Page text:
I am moved by the generosity of Brothers Jonathan and Patrick, Dominicans from the Province of Saint Joseph in the USA, who arrived in Poland and have been helping refugees for the past couple days at the Polish-Ukrainian border as part of the humanitarian mission of the Knights of Columbus. So far I haven’t been able to meet them, and I don’t know if it will be possible in the foreseeable future, but the brothers in Lviv told me that the American Dominicans plan to visit them. They promised to deliver lots of rosaries. Father Thomas told me that some people in Lviv who have received into their homes their compatriots running from war not only give them food and shelter, but also teach them prayers. So the rosaries will come in handy. At the checkpoints on the streets of Kyiv, when I’m asked by the military or the police if I carry any weapons, I keep telling them with a smile that I don’t, but I could have answered that my weapon is the rosary I carry in my hand most of the time. I’m not saying that aloud to avoid making our brave boys nervous, since their post is not a game. Today when I was driving to go shopping, at the first checkpoint in the morning, I was surprised because the man with a gun did not ask me the usual, “Your documents, please” but instead asked, “How are things?” It was so nice and so normal.
The curfew has just begun. This time it will last longer and will end on Thursday morning. This also means that, both in Kyiv and in Fastiv, we will spend tomorrow within the walls of our priories. We might catch up a little with our correspondences. I hope no rockets or bombs will ruin our day.
With warm greetings and request for prayer,
Jarosław Krawiec OP,
Kyiv, March 15, 2022, 8:50pm
Saturday, March 19
Dear sisters and dear brothers,
After almost an hour of driving from Kyiv, Father Thomas and I have reached Fastiv. I always visit this city and the brothers and sisters working there with great pleasure. Just before I left this morning, I met a woman who had managed to evacuate a few days earlier from one of the cities outside of Kyiv that had been destroyed by the Russians. She and her husband, together with an elderly mother, decided to stay in Kyiv, despite their friends in Poland urging them to leave. They don’t want to run anymore. They love this city and Ukraine. I understand them. Now they need some support because while they were saving their lives, they couldn’t take anything for the road. Just like many, many refugees from all the destroyed cities and villages of Ukraine. On the way to Fastiv, Father Thomas and I celebrated Mass for the sisters of the Missionaries of Charity, those of Mother Teresa of Calcutta. The sisters in Kyiv feed the poor and provide shelter for almost a hundred homeless. During the time of war, they live in the basement of the priory. In a tiny corner of the basement, they arranged the chapel. During the night, one of the sisters sleeps there. She explained to me with a smile that she is rather short, so she fits well. The superior of the community is from Poland; other sisters are from India and Lithuania. Amazing women.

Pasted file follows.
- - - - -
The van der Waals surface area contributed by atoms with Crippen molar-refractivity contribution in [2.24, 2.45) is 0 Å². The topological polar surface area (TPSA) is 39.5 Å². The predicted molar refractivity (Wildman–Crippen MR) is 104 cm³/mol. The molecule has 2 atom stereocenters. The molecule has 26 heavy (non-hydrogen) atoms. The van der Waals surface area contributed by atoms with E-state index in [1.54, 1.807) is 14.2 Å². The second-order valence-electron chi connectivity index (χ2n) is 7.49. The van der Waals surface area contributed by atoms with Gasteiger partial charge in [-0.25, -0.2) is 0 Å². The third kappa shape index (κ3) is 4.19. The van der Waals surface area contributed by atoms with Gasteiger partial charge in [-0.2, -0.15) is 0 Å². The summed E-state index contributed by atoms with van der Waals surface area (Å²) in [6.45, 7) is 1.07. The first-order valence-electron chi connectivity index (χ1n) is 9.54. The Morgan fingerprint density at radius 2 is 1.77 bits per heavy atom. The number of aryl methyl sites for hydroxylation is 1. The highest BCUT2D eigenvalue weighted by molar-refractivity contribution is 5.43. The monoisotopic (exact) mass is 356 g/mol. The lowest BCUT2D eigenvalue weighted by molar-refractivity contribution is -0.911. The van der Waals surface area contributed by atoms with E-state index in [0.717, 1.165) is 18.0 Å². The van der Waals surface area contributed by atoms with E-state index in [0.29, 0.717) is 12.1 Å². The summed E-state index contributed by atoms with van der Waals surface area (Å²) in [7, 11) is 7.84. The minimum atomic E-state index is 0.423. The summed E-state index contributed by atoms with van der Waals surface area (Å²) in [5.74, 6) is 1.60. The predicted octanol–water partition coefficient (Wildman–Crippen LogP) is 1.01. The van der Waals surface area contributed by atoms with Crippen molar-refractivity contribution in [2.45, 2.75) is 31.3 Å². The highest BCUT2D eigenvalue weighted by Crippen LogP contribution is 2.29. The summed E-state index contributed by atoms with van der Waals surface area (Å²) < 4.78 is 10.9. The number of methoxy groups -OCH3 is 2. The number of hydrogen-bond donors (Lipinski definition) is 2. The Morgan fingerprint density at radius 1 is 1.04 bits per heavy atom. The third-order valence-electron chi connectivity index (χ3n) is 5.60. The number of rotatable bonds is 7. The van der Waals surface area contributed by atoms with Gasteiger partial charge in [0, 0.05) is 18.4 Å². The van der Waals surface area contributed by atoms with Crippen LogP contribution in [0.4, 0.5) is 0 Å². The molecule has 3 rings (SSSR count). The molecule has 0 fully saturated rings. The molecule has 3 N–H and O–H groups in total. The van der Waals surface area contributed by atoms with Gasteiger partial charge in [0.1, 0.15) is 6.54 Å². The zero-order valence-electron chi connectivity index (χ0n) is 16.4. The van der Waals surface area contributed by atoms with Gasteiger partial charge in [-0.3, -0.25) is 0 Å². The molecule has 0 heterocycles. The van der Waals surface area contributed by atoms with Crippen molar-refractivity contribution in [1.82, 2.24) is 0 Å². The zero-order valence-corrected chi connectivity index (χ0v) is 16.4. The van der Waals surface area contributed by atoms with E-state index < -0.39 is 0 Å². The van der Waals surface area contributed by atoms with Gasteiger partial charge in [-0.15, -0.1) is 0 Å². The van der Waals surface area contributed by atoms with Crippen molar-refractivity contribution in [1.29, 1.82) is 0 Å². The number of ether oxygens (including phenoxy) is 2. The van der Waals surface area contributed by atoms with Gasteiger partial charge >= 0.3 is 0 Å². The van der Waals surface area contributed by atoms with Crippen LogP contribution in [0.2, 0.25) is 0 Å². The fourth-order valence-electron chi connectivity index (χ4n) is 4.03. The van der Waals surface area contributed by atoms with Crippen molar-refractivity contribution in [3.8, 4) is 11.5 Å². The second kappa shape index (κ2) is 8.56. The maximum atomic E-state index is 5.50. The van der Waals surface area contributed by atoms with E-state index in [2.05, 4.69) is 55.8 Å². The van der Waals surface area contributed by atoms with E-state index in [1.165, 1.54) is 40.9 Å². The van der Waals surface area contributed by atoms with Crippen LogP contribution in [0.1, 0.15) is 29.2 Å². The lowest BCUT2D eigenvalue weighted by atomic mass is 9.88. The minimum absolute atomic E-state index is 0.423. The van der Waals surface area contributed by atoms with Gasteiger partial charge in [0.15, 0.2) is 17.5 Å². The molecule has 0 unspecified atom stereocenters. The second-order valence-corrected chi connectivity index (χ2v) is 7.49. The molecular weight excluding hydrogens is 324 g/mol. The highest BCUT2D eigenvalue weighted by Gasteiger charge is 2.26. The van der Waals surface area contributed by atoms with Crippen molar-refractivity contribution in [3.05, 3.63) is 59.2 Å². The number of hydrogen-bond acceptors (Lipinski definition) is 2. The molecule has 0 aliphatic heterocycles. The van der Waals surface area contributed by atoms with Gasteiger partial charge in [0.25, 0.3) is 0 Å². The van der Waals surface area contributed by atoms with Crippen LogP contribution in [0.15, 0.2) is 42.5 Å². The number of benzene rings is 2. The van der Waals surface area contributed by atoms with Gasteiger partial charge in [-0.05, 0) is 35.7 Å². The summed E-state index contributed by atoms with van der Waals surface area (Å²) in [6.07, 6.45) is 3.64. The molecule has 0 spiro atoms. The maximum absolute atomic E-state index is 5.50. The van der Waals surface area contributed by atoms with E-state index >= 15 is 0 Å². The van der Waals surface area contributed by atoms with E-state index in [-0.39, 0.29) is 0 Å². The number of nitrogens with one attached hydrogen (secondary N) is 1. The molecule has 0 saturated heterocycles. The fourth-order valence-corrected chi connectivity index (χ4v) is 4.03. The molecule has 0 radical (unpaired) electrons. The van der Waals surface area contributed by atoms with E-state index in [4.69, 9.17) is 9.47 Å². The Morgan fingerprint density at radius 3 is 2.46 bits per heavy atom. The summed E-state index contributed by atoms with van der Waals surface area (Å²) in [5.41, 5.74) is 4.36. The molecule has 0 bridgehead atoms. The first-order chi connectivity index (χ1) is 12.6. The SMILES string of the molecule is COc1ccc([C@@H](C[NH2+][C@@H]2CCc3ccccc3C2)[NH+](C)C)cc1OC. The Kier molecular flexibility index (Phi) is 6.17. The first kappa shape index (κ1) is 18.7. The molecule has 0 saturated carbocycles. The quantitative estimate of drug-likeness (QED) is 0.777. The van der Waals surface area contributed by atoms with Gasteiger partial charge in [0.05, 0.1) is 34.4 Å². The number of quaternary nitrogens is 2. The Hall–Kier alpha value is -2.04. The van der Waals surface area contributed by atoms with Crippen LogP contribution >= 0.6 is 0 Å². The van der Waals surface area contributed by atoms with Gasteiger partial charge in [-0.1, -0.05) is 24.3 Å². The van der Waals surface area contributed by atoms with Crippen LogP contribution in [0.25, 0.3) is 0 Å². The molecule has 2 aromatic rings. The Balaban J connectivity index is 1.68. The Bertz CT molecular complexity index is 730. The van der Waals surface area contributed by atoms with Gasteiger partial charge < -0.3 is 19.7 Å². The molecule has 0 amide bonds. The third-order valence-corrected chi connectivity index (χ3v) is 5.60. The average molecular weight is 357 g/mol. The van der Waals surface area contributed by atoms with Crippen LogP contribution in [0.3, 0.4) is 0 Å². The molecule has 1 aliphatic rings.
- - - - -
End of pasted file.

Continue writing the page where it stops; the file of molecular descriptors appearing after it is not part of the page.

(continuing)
Someone asked me recently what’s going on with our candidate to the Order. It’s true — while writing a lot about Kyiv and Fastiv, I haven’t mentioned Nikita from Kharkiv. When the situation in the city was progressively becoming more tragic — their neighborhood was bombed, and every night meant the necessity to stay in the subway station — Nikita and his parents left Kharkiv. Using not the shortest, but definitely the safest way, they managed to reach Khmelnytskyi, a city in western Ukraine located over 800 km from Kharkiv. It is much safer there, although like in most territories of Ukraine, one can hear the blaring of sirens and daily air raid alarms. Unlike Kharkiv, Kyiv, or Fastiv, this city has not been bombed nor fired on by artillery.
Kirill, another boy from Kharkiv connected to the Dominicans, also found himself in Khmelnytskyi. Yesterday was the liturgical feast day of Saint Cyril of Jerusalem, which is his name day. When I called him, he was in good spirits and with gratitude mentioned how much he values the opportunity to live in our priory with brothers Jakub and Wlodzimierz. Daily Eucharist and prayer, as well as a wartime community with the Dominicans, are very important to him. I thought about him when I was reading the catechesis of Saint Cyril in the breviary: “Do not dress yourself in gleaming white garments but rather in the devotion of a clean conscience.” During our conversation, he was laughing at me a little because in one of the first letters, I praised his courage of staying in our priory in Kharkiv, which was destroyed by the Russians. “Father, you wrote those things, and the next day I left the city.” He did very well. Courage and heroism are not about letting oneself be killed by Russian bombs. Courage means that one makes the right decision at the right time.
Stay or leave? It is now a serious dilemma for many people in the war-destroyed territories. Some save their lives by running to secure locations. Others stay and want to protect their home here. I understand both.
The university in Kharkiv, where Kirill is a student, resumed its activities, and the classes are online. I heard about it from Anton, who moved to our priory in Kyiv at the beginning of the war. He teaches at one of the Kyiv universities. He admitted that not all students participate in classes, but at least a few of them manage to connect with the professor. Our two Brothers Peters, both from Kyiv, also teach, continuing their classes for eastern rite seminarians. These seminarians dispersed for security reasons to many places, but the seminary still continues remotely. However, the classes are shorter, since many of them are involved in volunteering. Our Dominican Institute of Saint Thomas operates in a similar way.